By Ike Fredregill, Cowboy State Daily
Gravesite flowers on Memorial Day, barbecues on Labor Day, social media outrage on Columbus Day — most holidays have their traditions.
But Veterans Day tends to elude veterans and civilians alike.
Despite numerous veterans in my family, including myself, I can’t think of a single instance we even acknowledged Veterans Day.
Perhaps our family is an outlier? So I dialed up some of my old army buddies and asked how they planned to spend Nov. 11.
“What’s that on — a Monday?” asked Victor Varela, a former U.S. Army sergeant who served with me in Iraq. “Yeah, I’m working. I might go have a beer after, I guess.”
All the calls ended similarly and I was left asking what it is we are supposed to celebrate and for who.
Veterans Day is widely viewed as the day to honor the living, while Memorial Day is reserved for honoring the dead, according to the Veterans of Foreign Wars website.
Originally dubbed Armistice Day, the holiday was created to honor the conclusion of World War I, which ended Nov. 11, 1918. 1n 1954, Congress renamed the event Veterans Day to honor veterans from World War II, the Korean War and future wars.
Vietnam-era veteran and Laramie resident John Hursh, a former U.S. Marine Corps captain, said celebrating Veterans Day can be as simple as a couple words and a quiet moment.
“Just walk up to a vet and say thanks,” Hursh said. “I think it’s best when someone comes up, looks you in the eye and thanks you for your service.”
Although he doesn’t have plans for anything fancy, Hursh said he has his own way of celebrating.
“I’m going to take a moment for myself,” he said. “It’s time to pause for a while and remember your buddies and think about how you got where you are and be thankful for our country.”
Tim Sheppard, executive director of the Wyoming Veterans Commission, is a retired Army colonel who also served during the Vietnam War. Sheppard has seen many behavioral trends come and go since the late 1960s, but one receiving increased attention in recent years is “Stolen Valor,” the act of lying about military service to garner sympathy or respect.
The fraudulent acts could make some people hesitate before thanking a vet, not knowing if the person’s experiences were genuine. Sheppard said people should look past those rare cases and honor the spirit of the holiday.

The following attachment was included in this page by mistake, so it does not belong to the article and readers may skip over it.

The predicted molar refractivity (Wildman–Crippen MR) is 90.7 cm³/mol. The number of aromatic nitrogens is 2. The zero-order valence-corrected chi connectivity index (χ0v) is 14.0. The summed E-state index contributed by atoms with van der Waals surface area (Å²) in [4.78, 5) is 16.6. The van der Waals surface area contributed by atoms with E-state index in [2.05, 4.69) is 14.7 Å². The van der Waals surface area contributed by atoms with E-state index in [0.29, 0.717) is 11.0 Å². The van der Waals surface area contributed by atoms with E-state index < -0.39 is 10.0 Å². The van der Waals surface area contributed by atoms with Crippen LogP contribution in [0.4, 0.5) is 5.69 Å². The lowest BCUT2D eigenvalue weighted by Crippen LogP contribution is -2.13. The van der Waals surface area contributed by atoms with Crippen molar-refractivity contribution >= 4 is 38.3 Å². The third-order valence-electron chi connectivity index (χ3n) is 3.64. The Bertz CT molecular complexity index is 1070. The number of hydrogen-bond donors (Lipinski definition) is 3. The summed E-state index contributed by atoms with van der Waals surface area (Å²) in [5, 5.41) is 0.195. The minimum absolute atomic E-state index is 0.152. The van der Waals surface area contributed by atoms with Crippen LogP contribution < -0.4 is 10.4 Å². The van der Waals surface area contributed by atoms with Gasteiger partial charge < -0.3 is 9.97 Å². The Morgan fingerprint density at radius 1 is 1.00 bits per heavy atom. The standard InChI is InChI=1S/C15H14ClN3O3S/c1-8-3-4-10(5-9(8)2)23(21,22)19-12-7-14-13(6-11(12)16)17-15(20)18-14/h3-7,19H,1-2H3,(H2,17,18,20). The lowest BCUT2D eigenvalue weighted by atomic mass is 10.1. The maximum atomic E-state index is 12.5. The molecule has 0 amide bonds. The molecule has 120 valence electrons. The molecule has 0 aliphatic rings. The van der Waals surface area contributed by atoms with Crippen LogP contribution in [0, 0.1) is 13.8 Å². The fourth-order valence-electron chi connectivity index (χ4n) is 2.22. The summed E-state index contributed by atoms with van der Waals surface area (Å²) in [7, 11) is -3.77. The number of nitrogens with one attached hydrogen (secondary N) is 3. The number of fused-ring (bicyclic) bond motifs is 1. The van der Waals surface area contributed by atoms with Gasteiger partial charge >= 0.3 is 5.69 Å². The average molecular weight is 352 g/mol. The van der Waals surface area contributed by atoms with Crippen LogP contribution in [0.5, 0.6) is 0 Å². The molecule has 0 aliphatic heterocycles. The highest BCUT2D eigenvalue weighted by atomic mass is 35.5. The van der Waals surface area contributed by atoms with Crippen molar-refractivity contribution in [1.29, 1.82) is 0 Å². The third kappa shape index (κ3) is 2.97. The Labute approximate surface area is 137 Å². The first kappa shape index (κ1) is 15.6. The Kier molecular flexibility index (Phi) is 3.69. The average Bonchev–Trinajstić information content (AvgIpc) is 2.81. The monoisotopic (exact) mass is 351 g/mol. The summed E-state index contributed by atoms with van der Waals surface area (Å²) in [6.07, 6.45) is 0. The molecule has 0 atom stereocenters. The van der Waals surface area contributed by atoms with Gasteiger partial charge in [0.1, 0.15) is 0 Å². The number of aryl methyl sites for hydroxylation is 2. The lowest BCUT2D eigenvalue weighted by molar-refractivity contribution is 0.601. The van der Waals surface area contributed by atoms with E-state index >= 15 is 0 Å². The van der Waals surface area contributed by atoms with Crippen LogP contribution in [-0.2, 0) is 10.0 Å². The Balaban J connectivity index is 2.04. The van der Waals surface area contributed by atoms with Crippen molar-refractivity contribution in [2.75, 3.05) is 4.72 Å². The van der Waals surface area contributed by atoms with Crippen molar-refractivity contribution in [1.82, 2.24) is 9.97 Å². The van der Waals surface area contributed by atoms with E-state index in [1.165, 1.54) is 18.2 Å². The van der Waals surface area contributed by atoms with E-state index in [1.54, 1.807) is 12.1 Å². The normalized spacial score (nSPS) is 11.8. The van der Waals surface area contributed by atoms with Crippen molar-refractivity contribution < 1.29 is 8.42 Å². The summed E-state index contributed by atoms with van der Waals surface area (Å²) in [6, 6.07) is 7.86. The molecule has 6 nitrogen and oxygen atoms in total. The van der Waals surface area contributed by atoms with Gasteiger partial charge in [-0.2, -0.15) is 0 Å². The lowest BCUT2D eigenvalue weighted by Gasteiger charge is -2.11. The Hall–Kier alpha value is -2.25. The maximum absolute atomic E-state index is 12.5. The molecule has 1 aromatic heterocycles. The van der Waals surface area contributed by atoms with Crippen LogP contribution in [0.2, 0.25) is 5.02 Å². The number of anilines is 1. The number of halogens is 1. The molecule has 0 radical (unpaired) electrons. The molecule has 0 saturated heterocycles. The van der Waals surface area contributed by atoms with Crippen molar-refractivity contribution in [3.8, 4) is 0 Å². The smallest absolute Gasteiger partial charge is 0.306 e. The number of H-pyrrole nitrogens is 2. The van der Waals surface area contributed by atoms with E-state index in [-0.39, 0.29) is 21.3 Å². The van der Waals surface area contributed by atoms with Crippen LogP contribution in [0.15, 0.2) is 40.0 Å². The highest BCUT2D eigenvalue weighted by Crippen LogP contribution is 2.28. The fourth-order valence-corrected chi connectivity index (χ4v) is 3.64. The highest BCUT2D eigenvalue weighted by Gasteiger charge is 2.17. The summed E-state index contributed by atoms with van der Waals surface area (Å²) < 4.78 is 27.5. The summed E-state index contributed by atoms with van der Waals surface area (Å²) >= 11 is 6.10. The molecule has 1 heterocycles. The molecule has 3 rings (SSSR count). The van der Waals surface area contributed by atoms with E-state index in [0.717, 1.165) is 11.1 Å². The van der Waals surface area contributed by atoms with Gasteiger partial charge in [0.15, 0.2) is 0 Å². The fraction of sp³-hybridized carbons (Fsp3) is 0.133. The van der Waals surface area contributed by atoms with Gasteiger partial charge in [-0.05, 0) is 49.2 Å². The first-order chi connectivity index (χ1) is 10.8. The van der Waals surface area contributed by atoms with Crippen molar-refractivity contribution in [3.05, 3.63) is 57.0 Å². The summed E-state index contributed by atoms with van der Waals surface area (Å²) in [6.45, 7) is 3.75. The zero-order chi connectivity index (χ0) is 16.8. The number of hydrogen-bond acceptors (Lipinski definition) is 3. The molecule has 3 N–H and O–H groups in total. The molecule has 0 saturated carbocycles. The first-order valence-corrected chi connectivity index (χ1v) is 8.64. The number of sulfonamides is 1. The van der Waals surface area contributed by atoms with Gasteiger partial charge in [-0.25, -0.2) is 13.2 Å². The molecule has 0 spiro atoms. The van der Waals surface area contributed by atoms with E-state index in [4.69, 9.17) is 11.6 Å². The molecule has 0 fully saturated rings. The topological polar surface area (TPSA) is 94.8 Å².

“Take the risk and thank the vet,” he said. “Let us police ourselves and we’ll do our best to safeguard the integrity of military service.”
If people don’t know a veteran to thank on Veterans Day, Sheppard suggested observing a moment of silence at the “eleventh minute of the eleventh hour.”
As for me, I still struggle with how best to honor the holiday. I was lucky to serve at a time when soldiers were well-received and have been thanked on numerous occasions for my service. It’s a good feeling, but an awkward one.
My peers were volunteers. We served because we felt it was our duty or because we needed a way out of our situations or for the educational opportunities afforded by the G.I. Bill and sign-on bonuses.
Our country didn’t call on us as much as we stepped forward and asked for the privilege.
It feels self-aggrandizing to celebrate that experience with a national holiday, especially a holiday created to honor those who, in many cases, were not given a choice.
So, I plan to spend this Veterans Day focusing on the experiences of my fellow veterans and what their service has afforded future generations.
Whether you visit your local war memorial, thank a veteran in person or share a quiet moment of reflection, your efforts are what make this country worth serving.